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Reply by ferstler

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Posted on Kreg jig, worth it?

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ferstler

333 posts in 2173 days


#1 posted 06-12-2011 12:25 AM

I have the basic, K4 version and it works fine. Some points.

1. There are aftermarket drill bits (Steelex offers one that can be found in the Grizzly catalog, along with the Kreg versions) that will work, but be careful. One I have has the 1/8-inch tip slightly longer than the Kreg version, and if you do not adjust it to compensate it will drill a short hole in the bottom of the jig base. It is cheaper than the Kreg version and includes a depth collar.

2. Standard, tapered screws will work, but to do the job right you need a drill bit with a tapered sholder instead of the flat one Kreg offers for use with their screws. I have used tapered screws, but since the shoulders are tapered they cannot be tightened as securily as the flat-shouldered Kreg versions. OK for light work, though. Steelex offers one of those, and it is in the Grizzly catalog with their flat-shoulder version.

3. The standard, K4 jig seems able to work as well as the more deluxe K3 model, at least that is what seems likely, given the way the deluxe model appears to operate. The K3 looks like a simpler design that might have advantages.

4. While Kreg says you will do best to drive the screws with a drill/driver and their bit, you can also do a final tightening with a hand screw driver that has that kind of square tip. (This is a standard kitchen-cabinet mount screw driver.) This guarantees uniform tightness with a line of screws. I have even used a small impact wrench, but you have to watch things with that approach.

5. Clamps are pretty necessary, since the tightening process does pull the parts slightly out of alignment. I use both clamps to hold the workpieces against the table surface to prevent shifting, and also against themselves to eliminate as much as possible any need for the workpieces to be physically pulled closer together and cause shifting.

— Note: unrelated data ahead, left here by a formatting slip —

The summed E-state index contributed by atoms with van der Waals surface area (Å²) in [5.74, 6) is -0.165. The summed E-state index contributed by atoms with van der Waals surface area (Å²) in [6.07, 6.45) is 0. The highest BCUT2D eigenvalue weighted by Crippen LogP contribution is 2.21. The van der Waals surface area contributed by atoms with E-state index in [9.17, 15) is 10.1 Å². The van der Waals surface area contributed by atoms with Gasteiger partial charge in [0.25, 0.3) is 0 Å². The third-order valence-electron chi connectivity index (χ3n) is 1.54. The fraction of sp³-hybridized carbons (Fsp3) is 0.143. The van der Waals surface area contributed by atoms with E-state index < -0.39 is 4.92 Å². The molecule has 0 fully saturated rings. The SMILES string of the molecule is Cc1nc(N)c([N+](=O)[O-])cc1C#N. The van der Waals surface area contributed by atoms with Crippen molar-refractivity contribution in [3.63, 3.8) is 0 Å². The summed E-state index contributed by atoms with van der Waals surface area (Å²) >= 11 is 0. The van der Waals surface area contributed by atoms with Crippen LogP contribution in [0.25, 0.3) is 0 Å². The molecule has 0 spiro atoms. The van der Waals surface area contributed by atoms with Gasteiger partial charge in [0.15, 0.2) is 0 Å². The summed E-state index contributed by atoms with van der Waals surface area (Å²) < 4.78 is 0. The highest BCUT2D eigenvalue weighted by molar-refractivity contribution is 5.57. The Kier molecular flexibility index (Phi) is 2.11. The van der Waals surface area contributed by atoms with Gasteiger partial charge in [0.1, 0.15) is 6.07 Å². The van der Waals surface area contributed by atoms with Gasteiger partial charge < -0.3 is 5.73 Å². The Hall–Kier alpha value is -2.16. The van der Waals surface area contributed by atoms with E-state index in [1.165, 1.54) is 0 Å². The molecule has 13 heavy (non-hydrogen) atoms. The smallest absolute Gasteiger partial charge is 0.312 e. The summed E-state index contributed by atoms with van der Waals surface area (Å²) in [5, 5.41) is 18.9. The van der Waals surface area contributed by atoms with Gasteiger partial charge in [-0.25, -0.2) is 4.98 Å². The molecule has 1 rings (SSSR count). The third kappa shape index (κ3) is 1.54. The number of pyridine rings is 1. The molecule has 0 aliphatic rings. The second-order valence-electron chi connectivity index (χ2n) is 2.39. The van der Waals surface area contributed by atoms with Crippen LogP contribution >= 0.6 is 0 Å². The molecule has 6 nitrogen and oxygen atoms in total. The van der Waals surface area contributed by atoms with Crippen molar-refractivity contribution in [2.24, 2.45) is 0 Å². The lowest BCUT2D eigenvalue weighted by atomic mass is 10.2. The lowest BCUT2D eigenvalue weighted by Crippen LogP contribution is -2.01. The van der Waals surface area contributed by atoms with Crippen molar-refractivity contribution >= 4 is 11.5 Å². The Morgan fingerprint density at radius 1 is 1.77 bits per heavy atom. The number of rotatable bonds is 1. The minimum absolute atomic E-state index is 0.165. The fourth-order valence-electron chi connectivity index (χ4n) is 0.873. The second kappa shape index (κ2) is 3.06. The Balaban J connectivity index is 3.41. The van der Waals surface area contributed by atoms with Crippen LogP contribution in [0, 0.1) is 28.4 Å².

6. Cabinets and shelves are the most common uses. I used my jig to build a desk (it can be seen on the projects part of this site) and audio equipment cabinet (still in process), but it can also be used on smaller projects like moderately large and larger picture frames (I think I had one of my frame projects posted here, too). Since frames require drilling into mitered frame edges, some care is required.

7. While the manual offers suggestions for screw types, screw lengths, and drill settings, one can easily experiment to get combinations that work with workpieces of different thicknesses and materials. One must be careful when working with mdf, which tends to bulge or split if the screws are too close to edges or surfaces. I suggest drilling pilots holes in case there is any question of bulging or splitting in any wood. Needless to say, watch out for drilling those pilot holes too deep.

8. The version I have was illustrated in a Kreg video, and the markings for drill-bit sizing were engraved in white. However, my particular unit had no white, and was just engraved. I am not the only person who has noticed this. To solve my problem, I took a very fine Sharpie pen and simply went over the engraved markings in black ink. Problem solved.

9. Kreg makes good clamps for use with the device. I have two table hold-down clamps (one standard and one extended reach) and they work very well, and include a key-hole plate that you can recess mount in the bench surface. Kreg also has clamps for basic freehand work, but I discovered some at Harbor Freight versions that appear to work as well, and they cost half what the Kreg version does. Kreg also makes a special clamp with a prong on one leg that is designed to fit into the pockets and help hold shelves in place while clamping. However, the tool looks like it would be impossible to use on inner shelves on wider cabinets. It ought to work just fine on those pockets it can reach, however.

10. While the device obviously does leave visible pocket holes, this is no problem if the operation is used on the underside of shelves that cannot be easily viewed. (If your house guests tend to get down on the floor to look at your work, this might be a consideration.) Kreg does make plugs, but you can make your own out of dowels, and then you just flush cut and sand them. However, those would only be used on partially visible surfaces, I would think.

11. The Kreg ads I have seen show the K4 jig and its accessories in a package. One item that is shown is the fitting for a vacuum hookup. However, the package I purchased did not have the vacuum device, and the shipping box had no way for one to be included. I have read of this discrepancy elsewhere. The ad is misleading.

12. In normal use the screws should be strong enough to not need glue. However, glue certainly will not hurt, and will keep the final product a bit more rigid. The advantage of using just screws is that workpieces can be disassembled if there are complications.

Finally, I have a biscuit saw (and biscuits), too, and I have not used them since getting the Kreg jig.

Howard Ferstler


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